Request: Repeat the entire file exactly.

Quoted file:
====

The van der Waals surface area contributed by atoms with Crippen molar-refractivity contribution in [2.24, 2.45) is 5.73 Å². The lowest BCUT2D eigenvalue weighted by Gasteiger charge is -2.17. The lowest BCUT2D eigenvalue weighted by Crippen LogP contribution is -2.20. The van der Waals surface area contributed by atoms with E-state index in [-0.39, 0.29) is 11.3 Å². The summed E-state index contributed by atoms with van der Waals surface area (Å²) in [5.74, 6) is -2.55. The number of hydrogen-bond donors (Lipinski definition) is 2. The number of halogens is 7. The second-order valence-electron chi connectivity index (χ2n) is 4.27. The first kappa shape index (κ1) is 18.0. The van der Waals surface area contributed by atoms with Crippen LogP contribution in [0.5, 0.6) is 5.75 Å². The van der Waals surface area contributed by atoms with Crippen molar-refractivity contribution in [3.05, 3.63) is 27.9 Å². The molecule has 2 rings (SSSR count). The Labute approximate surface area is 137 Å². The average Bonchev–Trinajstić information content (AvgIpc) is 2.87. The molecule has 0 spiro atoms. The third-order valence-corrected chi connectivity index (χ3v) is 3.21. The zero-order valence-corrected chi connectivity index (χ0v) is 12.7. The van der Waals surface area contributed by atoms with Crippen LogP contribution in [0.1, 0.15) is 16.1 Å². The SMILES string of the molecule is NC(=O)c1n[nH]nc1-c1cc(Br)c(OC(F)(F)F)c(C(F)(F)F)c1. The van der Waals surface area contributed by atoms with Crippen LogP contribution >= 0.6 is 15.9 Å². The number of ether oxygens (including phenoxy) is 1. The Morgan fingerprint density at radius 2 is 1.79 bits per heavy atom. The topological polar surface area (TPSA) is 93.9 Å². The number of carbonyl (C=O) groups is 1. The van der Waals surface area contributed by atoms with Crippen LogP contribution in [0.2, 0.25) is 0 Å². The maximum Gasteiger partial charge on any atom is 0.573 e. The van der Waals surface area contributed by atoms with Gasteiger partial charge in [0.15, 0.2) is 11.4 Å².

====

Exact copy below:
The van der Waals surface area contributed by atoms with Crippen molar-refractivity contribution in [2.24, 2.45) is 5.73 Å². The lowest BCUT2D eigenvalue weighted by Gasteiger charge is -2.17. The lowest BCUT2D eigenvalue weighted by Crippen LogP contribution is -2.20. The van der Waals surface area contributed by atoms with E-state index in [-0.39, 0.29) is 11.3 Å². The summed E-state index contributed by atoms with van der Waals surface area (Å²) in [5.74, 6) is -2.55. The number of hydrogen-bond donors (Lipinski definition) is 2. The number of halogens is 7. The second-order valence-electron chi connectivity index (χ2n) is 4.27. The first kappa shape index (κ1) is 18.0. The van der Waals surface area contributed by atoms with Crippen LogP contribution in [0.5, 0.6) is 5.75 Å². The van der Waals surface area contributed by atoms with Crippen molar-refractivity contribution in [3.05, 3.63) is 27.9 Å². The molecule has 2 rings (SSSR count). The Labute approximate surface area is 137 Å². The average Bonchev–Trinajstić information content (AvgIpc) is 2.87. The molecule has 0 spiro atoms. The third-order valence-corrected chi connectivity index (χ3v) is 3.21. The zero-order valence-corrected chi connectivity index (χ0v) is 12.7. The van der Waals surface area contributed by atoms with Crippen LogP contribution in [0.1, 0.15) is 16.1 Å². The SMILES string of the molecule is NC(=O)c1n[nH]nc1-c1cc(Br)c(OC(F)(F)F)c(C(F)(F)F)c1. The van der Waals surface area contributed by atoms with Crippen LogP contribution >= 0.6 is 15.9 Å². The number of ether oxygens (including phenoxy) is 1. The Morgan fingerprint density at radius 2 is 1.79 bits per heavy atom. The topological polar surface area (TPSA) is 93.9 Å². The number of carbonyl (C=O) groups is 1. The van der Waals surface area contributed by atoms with Crippen LogP contribution in [0.2, 0.25) is 0 Å². The maximum Gasteiger partial charge on any atom is 0.573 e. The van der Waals surface area contributed by atoms with Gasteiger partial charge in [0.15, 0.2) is 11.4 Å².